Volcano Enterprises, Inc et al v. The City of Huntsville

Filing 8

MEMORANDUM OPINION AND ORDER defendant's motion to dismiss is DENIED as MOOT and defendant is directed to answer or otherwise respond to plaintiffs' amended complaint within 7 days as more fully set out in order. Signed by Judge C Lynwood Smith, Jr on 4/12/2013. (AHI)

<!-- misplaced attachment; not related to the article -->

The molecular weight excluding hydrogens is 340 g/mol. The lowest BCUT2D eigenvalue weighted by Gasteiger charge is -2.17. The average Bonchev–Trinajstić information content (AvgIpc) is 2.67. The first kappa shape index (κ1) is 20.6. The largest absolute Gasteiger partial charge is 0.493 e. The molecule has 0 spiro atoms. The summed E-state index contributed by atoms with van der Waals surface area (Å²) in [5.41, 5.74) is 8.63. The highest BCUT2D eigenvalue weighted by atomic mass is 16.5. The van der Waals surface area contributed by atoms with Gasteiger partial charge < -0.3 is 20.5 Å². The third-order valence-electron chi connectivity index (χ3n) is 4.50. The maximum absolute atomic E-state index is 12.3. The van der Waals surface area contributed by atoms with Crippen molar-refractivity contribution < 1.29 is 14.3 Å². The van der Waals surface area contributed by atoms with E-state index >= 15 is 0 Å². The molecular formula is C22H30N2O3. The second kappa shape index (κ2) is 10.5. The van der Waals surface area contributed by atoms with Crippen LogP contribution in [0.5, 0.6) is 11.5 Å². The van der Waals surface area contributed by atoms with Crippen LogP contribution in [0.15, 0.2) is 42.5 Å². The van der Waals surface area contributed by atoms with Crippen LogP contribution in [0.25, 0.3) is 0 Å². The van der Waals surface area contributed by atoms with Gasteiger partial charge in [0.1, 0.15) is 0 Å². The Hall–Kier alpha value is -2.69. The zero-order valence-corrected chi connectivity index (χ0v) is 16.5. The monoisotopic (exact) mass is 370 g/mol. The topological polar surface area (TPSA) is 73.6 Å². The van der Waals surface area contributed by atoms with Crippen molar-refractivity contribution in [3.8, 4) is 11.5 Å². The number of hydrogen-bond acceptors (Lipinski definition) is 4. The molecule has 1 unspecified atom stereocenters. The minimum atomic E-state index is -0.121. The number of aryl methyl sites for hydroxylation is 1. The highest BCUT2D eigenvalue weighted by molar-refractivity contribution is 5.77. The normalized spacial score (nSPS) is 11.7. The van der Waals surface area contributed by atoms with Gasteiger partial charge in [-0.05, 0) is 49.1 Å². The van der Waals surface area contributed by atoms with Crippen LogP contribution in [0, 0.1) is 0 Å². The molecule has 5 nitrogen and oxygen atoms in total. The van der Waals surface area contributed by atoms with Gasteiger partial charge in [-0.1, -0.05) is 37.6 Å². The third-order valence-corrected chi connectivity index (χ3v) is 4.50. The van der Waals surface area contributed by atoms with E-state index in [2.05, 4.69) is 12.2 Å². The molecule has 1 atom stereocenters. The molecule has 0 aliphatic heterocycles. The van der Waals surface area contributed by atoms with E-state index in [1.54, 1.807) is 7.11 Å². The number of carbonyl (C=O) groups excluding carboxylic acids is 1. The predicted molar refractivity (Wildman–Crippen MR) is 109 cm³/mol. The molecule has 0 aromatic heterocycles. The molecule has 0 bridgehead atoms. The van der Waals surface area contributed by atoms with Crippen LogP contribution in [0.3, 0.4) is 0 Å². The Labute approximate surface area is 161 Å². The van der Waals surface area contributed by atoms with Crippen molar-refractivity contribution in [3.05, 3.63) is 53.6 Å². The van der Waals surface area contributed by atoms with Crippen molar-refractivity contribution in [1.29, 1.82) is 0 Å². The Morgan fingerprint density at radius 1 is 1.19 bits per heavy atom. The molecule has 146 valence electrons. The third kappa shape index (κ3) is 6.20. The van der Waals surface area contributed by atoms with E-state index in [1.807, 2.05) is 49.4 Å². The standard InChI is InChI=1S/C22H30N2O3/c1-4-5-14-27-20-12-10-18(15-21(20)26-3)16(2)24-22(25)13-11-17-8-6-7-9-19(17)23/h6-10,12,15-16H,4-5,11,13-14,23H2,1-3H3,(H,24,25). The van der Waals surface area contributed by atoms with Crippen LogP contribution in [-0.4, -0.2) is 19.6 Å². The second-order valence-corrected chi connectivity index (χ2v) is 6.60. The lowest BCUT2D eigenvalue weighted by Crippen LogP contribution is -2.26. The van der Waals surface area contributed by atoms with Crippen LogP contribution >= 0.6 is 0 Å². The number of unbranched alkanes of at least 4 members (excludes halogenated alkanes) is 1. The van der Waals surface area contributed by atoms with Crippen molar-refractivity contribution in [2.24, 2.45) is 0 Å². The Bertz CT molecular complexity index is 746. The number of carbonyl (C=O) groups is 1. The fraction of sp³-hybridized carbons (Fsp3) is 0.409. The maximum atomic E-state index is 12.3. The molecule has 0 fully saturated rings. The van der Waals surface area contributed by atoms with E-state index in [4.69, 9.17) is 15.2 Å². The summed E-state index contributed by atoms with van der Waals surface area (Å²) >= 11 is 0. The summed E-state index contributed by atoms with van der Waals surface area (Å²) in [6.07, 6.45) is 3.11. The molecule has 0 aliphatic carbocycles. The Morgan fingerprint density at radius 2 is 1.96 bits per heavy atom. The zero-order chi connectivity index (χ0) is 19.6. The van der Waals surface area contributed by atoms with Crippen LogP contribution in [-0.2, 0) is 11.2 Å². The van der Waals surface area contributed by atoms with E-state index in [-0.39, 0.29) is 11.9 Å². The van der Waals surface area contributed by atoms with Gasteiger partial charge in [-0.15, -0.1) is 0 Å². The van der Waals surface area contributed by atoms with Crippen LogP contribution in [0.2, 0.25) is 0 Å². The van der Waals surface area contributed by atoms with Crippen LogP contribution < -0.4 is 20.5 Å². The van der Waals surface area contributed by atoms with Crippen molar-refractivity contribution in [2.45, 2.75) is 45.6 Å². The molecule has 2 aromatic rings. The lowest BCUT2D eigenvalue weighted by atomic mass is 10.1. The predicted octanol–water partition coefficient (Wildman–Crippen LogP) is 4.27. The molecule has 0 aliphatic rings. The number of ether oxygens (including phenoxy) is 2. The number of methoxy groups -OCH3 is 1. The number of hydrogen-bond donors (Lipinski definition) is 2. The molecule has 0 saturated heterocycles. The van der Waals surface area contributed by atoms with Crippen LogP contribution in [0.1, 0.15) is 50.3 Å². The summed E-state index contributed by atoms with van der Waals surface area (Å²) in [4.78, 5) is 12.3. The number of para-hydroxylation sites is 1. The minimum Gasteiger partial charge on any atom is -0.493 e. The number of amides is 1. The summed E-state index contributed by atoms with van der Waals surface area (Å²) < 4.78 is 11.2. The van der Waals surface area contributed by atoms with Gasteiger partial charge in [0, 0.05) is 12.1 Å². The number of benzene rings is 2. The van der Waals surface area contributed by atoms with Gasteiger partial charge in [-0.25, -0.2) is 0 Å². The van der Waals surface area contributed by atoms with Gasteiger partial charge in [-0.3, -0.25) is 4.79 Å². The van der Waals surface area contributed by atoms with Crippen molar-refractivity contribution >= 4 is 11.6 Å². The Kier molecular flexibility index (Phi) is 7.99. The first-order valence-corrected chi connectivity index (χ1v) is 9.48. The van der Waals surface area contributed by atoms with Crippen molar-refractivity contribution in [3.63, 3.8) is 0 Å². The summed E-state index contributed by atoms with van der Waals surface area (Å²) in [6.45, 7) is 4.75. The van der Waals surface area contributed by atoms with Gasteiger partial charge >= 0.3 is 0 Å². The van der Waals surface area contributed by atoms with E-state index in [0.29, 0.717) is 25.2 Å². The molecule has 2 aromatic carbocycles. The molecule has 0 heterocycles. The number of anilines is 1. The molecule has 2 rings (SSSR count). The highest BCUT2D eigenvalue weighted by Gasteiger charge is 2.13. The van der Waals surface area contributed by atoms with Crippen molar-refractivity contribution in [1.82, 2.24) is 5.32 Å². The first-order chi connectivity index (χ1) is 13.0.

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FILED 2013 Apr-12 PM 03:57 U.S. DISTRICT COURT N.D. OF ALABAMA UNITED STATES DISTRICT COURT NORTHERN DISTRICT OF ALABAMA NORTHEASTERN DIVISION VOLCANO ENTERPRISES, INC., doing business as VOLCANO 256, and DARYL WILLIAMS, Plaintiffs, vs. THE CITY OF HUNTSVILLE, Defendant. ) ) ) ) ) ) ) ) Civil Action No. CV-13-S-505-NE ) ) ) ) MEMORANDUM OPINION AND ORDER Plaintiffs, Volcano Enterprises, Inc., doing business as “Volcano 256,” and its owner, Daryl Williams, allege that defendant, the City of Huntsville Alabama, denied their application for a retail liquor license for use in the operation of an adult entertainment venue on the basis of race.1 In a pleading styled “Petition for Writ of Certiorari to the City Council of the City of Huntsville, Alabama and Complaint Pursuant to 42 U.S.C. § 1981,” plaintiffs request two forms of relief. First, plaintiffs bring a state-law petition for writ of certiorari to obtain judicial review of defendant’s denial of the liquor license.2 Second, plaintiffs assert a federal-law claim for racial 1 Doc. no. 1-1 (Petition for Writ of Certiorari and Complaint) ¶¶ 1-22. 2 Id. ¶¶ 23-26. discrimination under 42 U.S.C. § 1981.3 This action is before the court upon defendant’s motion to dismiss the Section 1981 claim. Upon consideration, the court will grant the motion and dismiss the Section 1981 claim, but with leave to amend. I. LEGAL STANDARDS Federal Rule of Civil Procedure 12(b) permits a party to move to dismiss a complaint for “failure to state a claim upon which relief can be granted.” Fed. R. Civ. P. 12(b)(6). That rule must be read together with Rule 8(a), which requires that a pleading contain only a “short and plain statement of the claim showing that the pleader is entitled to relief.” Fed. R. Civ. P. 8(a)(2). While that pleading standard does not require “detailed factual allegations,” Bell Atlantic Corp. v. Twombly, 544 U.S. 544, 550 (2007), it does demand “more than an unadorned, the-defendantunlawfully-harmed-me accusation.” Ashcroft v. Iqbal, 556 U.S. 662, 678 (2009) (citations omitted). To survive a motion to dismiss, a complaint must contain sufficient factual matter, accepted as true, to “state a claim to relief that is plausible on its face.” [Bell Atlantic Corp., 550 U.S.] at 570. A claim has facial plausibility when the plaintiff pleads factual content that allows the court to draw the reasonable inference that the defendant is liable for the misconduct alleged. Id., at 556. The plausibility standard is not akin to a “probability requirement,” but it asks for more than a sheer possibility that a defendant has acted unlawfully. Ibid. Where a complaint pleads facts that are “merely consistent with” a defendant’s 3 Id. ¶¶ 27-31. 2 liability, it “stops short of the line between possibility and plausibility of ‘entitlement to relief.’” Id., at 557 (brackets omitted). Iqbal, 556 U.S. at 678 (alteration supplied). II. FACTS AS ALLEGED As always is the case in the context of ruling upon a motion to dismiss, the district court is required to assume that the facts set forth in the plaintiff’s complaint are true. See Anza [v. Ideal Steel Supply Corp.], 547 U.S. 451, [453,] 126 S. Ct. [1991,] 1994 [(2006)] (stating that on a motion to dismiss, the court must “accept as true the factual allegations in the amended complaint”); Marsh v. Butler County, 268 F.3d 1014, 1023 (11th Cir. 2001) (en banc) (setting forth the facts in the case by “[a]ccepting all well-pleaded factual allegations (with reasonable inferences drawn favorably to Plaintiffs) in the complaint as true”). Because we must accept the allegations of plaintiff’s complaint as true, what we set out in this opinion as “the facts” for Rule 12(b)(6) purposes may not be the actual facts. Williams v. Mohawk Industries, Inc., 465 F.3d 1277, 1281 n.1 (11th Cir. 2006) (alterations supplied). Plaintiff Daryl Williams is an African-American who owns and operates plaintiff Volcano Enterprises, Inc., and who intends to open an adult entertainment venue called “Volcano 256” at 4320 University Drive NW #A in Huntsville, Alabama.4 Williams has twenty years of experience in owning, managing, and 4 Id. ¶¶ 1-2. 3 operating comparable adult entertainment venues.5 He has held retail liquor licenses in the State of Alabama for the past thirteen years without incident, suspension, or revocation.6 Before Williams purchased the premises at which he proposes to open Volcano 256, the premises were held by several white persons, and, were used for approximately thirty years to operate a “lounge, with entertainment” called the “Silver Dollar.”7 Because the Silver Dollar’s use of the premises predated the Zoning Ordinances adopted by the City of Huntsville in 1989, that use was “grandfathered”: i.e., permitted despite any change in the zoning rules.8 While the Silver Dollar remained in business, it was continually issued a retail liquor license by the City of Huntsville.9 The premises of the prospective Volcano 256 entertainment venue are currently located adjacent to an adult book store, a bar, and a state liquor store.10 Williams intends for Volcano 256 to feature non-nude dancing, in which the breasts and bottoms of the dancers are covered.11 Williams’s business, plaintiff Volcano 5 Id. ¶ 12. 6 Id. ¶ 13. 7 Doc. no. 1-1 (Petition for Writ of Certiorari and Complaint) ¶¶ 14, 19. 8 Id. ¶ 14. 9 Id. ¶ 19. 10 Id. ¶ 18. 11 Id. ¶ 14. 4 Enterprises, Inc., is health code-complaint, holds a proper business license, and has no history of legal or any other problems.12 As part of the process of opening Volcano 256, Williams obtained a retail liquor license for the premises from the State of Alabama Alcoholic Beverage Control Board.13 After Williams received the license, Huntsville Police Sergeant Mark Roberts personally supervised the building code inspection and permitting of the premises: something that Roberts did not do for the Silver Dollar or adjacent businesses.14 Sergeant Mark Roberts then enlisted various Huntsville municipal departments to investigate the premises, and informed Williams that the premises did not comply with the City’s building code.15 Williams was, nevertheless, “assured that he would be issued his certificate of occupancy and allowed to operate his lounge as soon as he obtained the necessary permits, hired properly licensed contractors, and brought the premises up to code.”16 As a result of those representations, Williams spent in 12 Id. ¶ 1. 13 Doc. no. 1-1 (Petition for Writ of Certiorari and Complaint) ¶¶ 6-7. 14 Id. ¶ 15. In the complaint, plaintiffs also refer to Huntsville Police Sergeant Mark Roberts as Sergeant Mark Walker and Officer Mark Roberts. See id. ¶¶ 8, 15-17. This court will refer to him as “Sergeant Mark Roberts,” with apologies if that is not the individual’s correct name. 15 Id. ¶ 8. 16 Id. ¶ 19. 5 excess of $80,000 on renovations and upgrades to the premises.17 After consulting with the Huntsville City Department of Buildings and Permits, Williams obtained a Certificate of Occupancy.18 Upon receiving the certificate, Williams faced one last hurdle: to secure a retail liquor license from the City of Huntsville.19 The license review committee of the Huntsville City Council was the first municipal body to review Williams’s application.20 No community members attended the meeting to voice opposition.21 Even so, the license review committee denied the request.22 Williams properly appealed the decision to the Huntsville City Council, and informed the Council of the preceding facts surrounding his application.23 Only Sergeant Mark Roberts raised objections to the granting of the license: something that he did not do when the premises previously were held by several white persons.24 Nevertheless, Roberts did not present any specific facts connecting the nature of the 17 Id. ¶¶ 9, 20. 18 Id. 19 Doc. no. 1-1 (Petition for Writ of Certiorari and Complaint) ¶ 9. 20 Id. ¶ 10. 21 Id. 22 Id. 23 Id. ¶¶ 11, 21. 24 Id. ¶ 16. 6 proposed use to an increased number of police calls.25 The Huntsville City Council denied Williams’s appeal on December 6, 2012.26 A white person was a granted a liquor license for an adjacent business during the same application period.27 III. DISCUSSION Title 42, United States Code, Section 1981 provides, in part, that: All persons within the jurisdiction of the United States shall have the same right in every State and Territory to make and enforce contracts, to sue, be parties, give evidence, and to the full and equal benefit of all laws and proceedings for the security of persons and property as is enjoyed by white citizens, and shall be subject to like punishment, pains, penalties, taxes, licenses, and exactions of every kind, and to no other. 42 U.S.C. § 1981(a).28 Plaintiffs’ complaint alleges that: The negligent, intentional, and/or malicious actions of the defendant which led up to and included the denial of the application for 25 Doc. no. 1-1 (Petition for Writ of Certiorari and Complaint) ¶ 17. 26 Id. ¶ 21. 27 Id. ¶ 20. 28 The statutory language now codified at 42 U.S.C. § 1981(a) was originally enacted as part of the Civil Rights Act of 1866. It was amended in minor respects in 1870, and recodified in 1874. See Runyon v. McCrary, 427 U.S. 160, 168-69 n.8 (1976); Jones v. Alfred H. Mayer Co., 392 U.S. 409, 436-37 (1968). Congress most recently amended the statute in 1991. Prior to that year, § 1981 contained only one paragraph, reading as follows: All persons within the jurisdiction of the United States shall have the same right in every State and Territory to make and enforce contracts, to sue, be parties, give evidence, and to the full and equal benefit of all laws and proceedings for the security of persons and property as is enjoyed by white citizens, and shall be subject to the like punishment, pains, penalties, taxes, licenses, and exactions of every kind, and to no other. 7 the Alcoholic Beverage License were arbitrary and capricious, discriminatory on the basis of race and color, and in violation of 42 U.S.C. § 1981, resulting in damages to the plaintiffs.29 The United States Supreme Court announced in Jett v. Dallas Independent School District, 491 U.S. 701 (1989), that 42 U.S.C. § 1983 “provides the exclusive federal damages remedy for the violation of the rights guaranteed by § 1981 when the claim is pressed against a state actor.” Id. at 735. In accordance with Jett, the Eleventh Circuit has squarely held that § 1981 does not itself provide a remedy for redressing violations of that statute against state actors;30 instead, § 1983 constitutes the exclusive remedial vehicle for asserting claims for monetary damages against state actors who (or which) allegedly violated the rights secured by § 1981, which was enacted in aid of the rights secured by the Fourteenth Amendment to the United States Constitution.31 Butts v. County of Volusia, 222 F.3d 891, 894 (11th Cir. 2000).32 Defendant argues that, “[b]ecause the [City of Huntsville] is undisputedly a 29 Doc. no. 1-1 (Petition for Writ of Certiorari and Complaint) ¶ 22 (emphasis supplied). 30 Unlike § 1981, which explicates rights secured by the Fourteenth Amendment to the United States Constitution, § 1983 is not “itself a source of substantive rights, but merely provides a method for vindicating federal rights elsewhere conferred.” Albright v. Oliver, 510 U.S. 266, 271 (1994) (citations and internal quotation marks omitted, emphasis supplied). 31 See supra note 28. 32 See also Rioux v. City of Atlanta, 520 F.3d 1269, 1273 n.3 (11th Cir. 2008) (citing Butts for the proposition that § 1983 provides the exclusive remedy for redressing violations of § 1981 against state actors); Johnson v. City of Tampa, No. 8:11-CV-2372-T-33EAJ, 2012 WL 3243608, *4 (M.D. Fla. Aug. 9, 2012) (citing Butts to dismiss a § 1981 claim against a municipality). 8 state actor, yet plaintiffs have nonetheless sued it directly and solely under section 1981, their claim in Count II fails as a matter of law.”33 Plaintiffs “agree that section 1983 provides the appropriate remedy to vindicate a violation of section 1981 by a state actor,” and “propose to amend the complaint to reference both sections 1981 and 1983.”34 Accordingly, this court must determine whether to dismiss plaintiffs’ § 1981 claim with or without leave to amend. A. Whether Plaintiffs’ Claim is Plausible on its Face Defendant’s motion alleges that “the sum total of [plaintiffs’] allegations suggest nothing ‘more than a sheer possibility’ of race discrimination[.]”35 Research reveals that multiple courts have permitted plaintiffs to litigate claims arising from the discriminatory denial of a liquor license. For example, in Calhoun v. Alabama Alcoholic Beverage Control Board, 705 F.2d 422 (11th Cir. 1983), an AfricanAmerican couple who sought to open a social club applied for a restaurant liquor license and retail beer license. Id. at 423. One year after denying their request, the county granted the licenses to a white couple who sought to open a club/lounge at the same location. Id. at 424. The Eleventh Circuit reversed an order dismissing the 33 Doc. no. 4 (Brief in Support of Motion to Dismiss), at 3 (alterations supplied). 34 Doc. no. 6 (Response to Motion to Dismiss), at 1. 35 Doc. no. 4 (Brief in Support of Motion to Dismiss), at 6 (alterations supplied) (quoting Bell Atlantic Corp. v. Twombly, 544 U.S. 544, 555 (2007); Ashcroft v. Iqbal, 556 U.S. 662, 678 (2009)). 9 plaintiffs’ complaint, albeit on grounds of untimeliness. Id. at 425. Likewise, in Flores v. Pierce, 617 F.2d 1386 (9th Cir. 1980), the plaintiffs sought a liquor license for a restaurant catering primarily to Mexican-Americans. Id. at 1389. The police chief, mayor, and city councilmen opposed their application, which delayed the issuance of the license until after the opening of the restaurant. Id. at 1388. In doing so, the defendants “deviated from previous procedural patterns,” “adopted an ad hoc method of decision making without reference to fixed standards,” based their decision “on reports that referred to explicit racial characteristics,” and “used stereotypic references to individuals from which the trier of fact could infer an intent to disguise a racial animus.” Id. The Ninth Circuit affirmed a judgment in the plaintiffs’ favor. Id. at 1392. Similarly, in Quarterman v. City of Springfield, 716 F. Supp. 2d 67 (D. Mass. 2009), the plaintiff was a self-described “Mulato[sic]/Bi-racial” person who owned a lounge catering predominantly to Hispanics and African-Americans, and who alleged that the city denied his application for a liquor license transfer on the basis of his race. Id. at 70. The district court denied summary judgment on the plaintiff’s disparate treatment claim, holding that: Plaintiffs have produced evidence indicating that Defendants were more harsh in judging and punishing alleged violations of licensing-disclosure rules by [the lounge] than by similarly situated white-owned licensees. 10 Plaintiffs have also produced evidence that suggests Defendants scrutinized [the lounge] more strictly than they scrutinized white-owned businesses applying for a liquor license transfer. These allegations are sufficient to suggest disparate treatment. Quarterman, 716 F. Supp. 2d at 75. Indeed, federal courts have even refused to dismiss complaints which alleged that the plaintiffs were targeted for the denial of a liquor license for reasons unrelated to race. See Esmail v. Macrane, 53 F.3d 176, 179 (7th Cir. 1995) (reversing the dismissal of an equal protection claim for the denial of a liquor license in which “the unequal treatment [was] alleged to have been the result solely of a vindictive campaign by the mayor”) (alteration supplied); see also Arrington v. Dickerson, 915 F. Supp. 1516, 1526 (M.D. Ala. 1996) (holding that “clearly the plaintiff would be entitled to relief” if he could prove that a city councilman persuaded city officials to block his liquor license application in retaliation for the plaintiff’s complaints about certain fees). Here, plaintiff alleges that when the property located at 4320 University Drive NW #A was owned by white persons, Huntsville Police Sergeant Mark Roberts did not personally oversee the building code inspection and permitting of the premises, or oppose the issuance of a retail liquor license for use in the operation of a lounge 11 with entertainment at that location.36 Thus, the white owners had no problems obtaining a liquor license over the course of approximately thirty years.37 When the premises were purchased by an African-American, however, Roberts reversed his practice, and the City Council denied plaintiffs’ application.38 Based on the officials’ alleged “deviat[ion] from previous procedural patterns,” Flores, 617 F.2d at 1389 (alteration supplied), this court holds that plaintiff’s claim of discrimination is plausible on its face. B. Whether Plaintiffs Must Identify an Impaired Contractual Relationship Upon Which their Claim is Based Defendant also argues that plaintiffs have failed to state a claim because they “have not identified any impaired contractual relationship upon which their claim is based.”39 Title 42 U.S.C. § 1981 provides that “[a]ll persons within the jurisdiction of the United States shall have the same right in every State and Territory to make and enforce contracts . . . and shall be subject to like . . . licenses . . . of every kind, and to no other.” 42 U.S.C. § 1981(a) (alteration and emphasis supplied). Thus, the plain 36 Doc. no. 1-1 (Petition for Writ of Certiorari and Complaint) ¶ 15. 37 Id. ¶ 19. 38 Id. ¶¶ 15-16, 21. 39 Doc. no. 4 (Brief in Support of Motion to Dismiss), at 6. To support its arguments, defendant’s motion cites heavily to Domino’s Pizza, Inc. v. McDonald, 546 U.S. 470 (2006), which involved a contractual relationship between private parties, not a license issued by a state actor. See id. 12 language of § 1981 suggests that the right “to make and enforce contracts” is distinct from the right to “be subject to like . . . licenses.” Plaintiffs need not establish the existence of an impaired contractual relationship to show that they were subjected to different licensing requirements. IV. CONCLUSION AND ORDER For the reasons explained above, this court was prepared to grant defendant’s motion, and to dismiss plaintiffs’ § 1981 claim, but without prejudice and with leave to amend. As the foregoing order was being proof-read for the final time, however, plaintiffs filed an amended complaint, asserting plaintiffs’ § 1981 rights under 42 U.S.C. § 1983. (See doc. no. 7.) Accordingly, defendant’s motion to dismiss is DENIED as moot. Defendant is further directed to answer or otherwise respond to plaintiffs’ amended complaint within seven days. DONE and ORDERED this 12th day of April, 2013. ______________________________ United States District Judge 13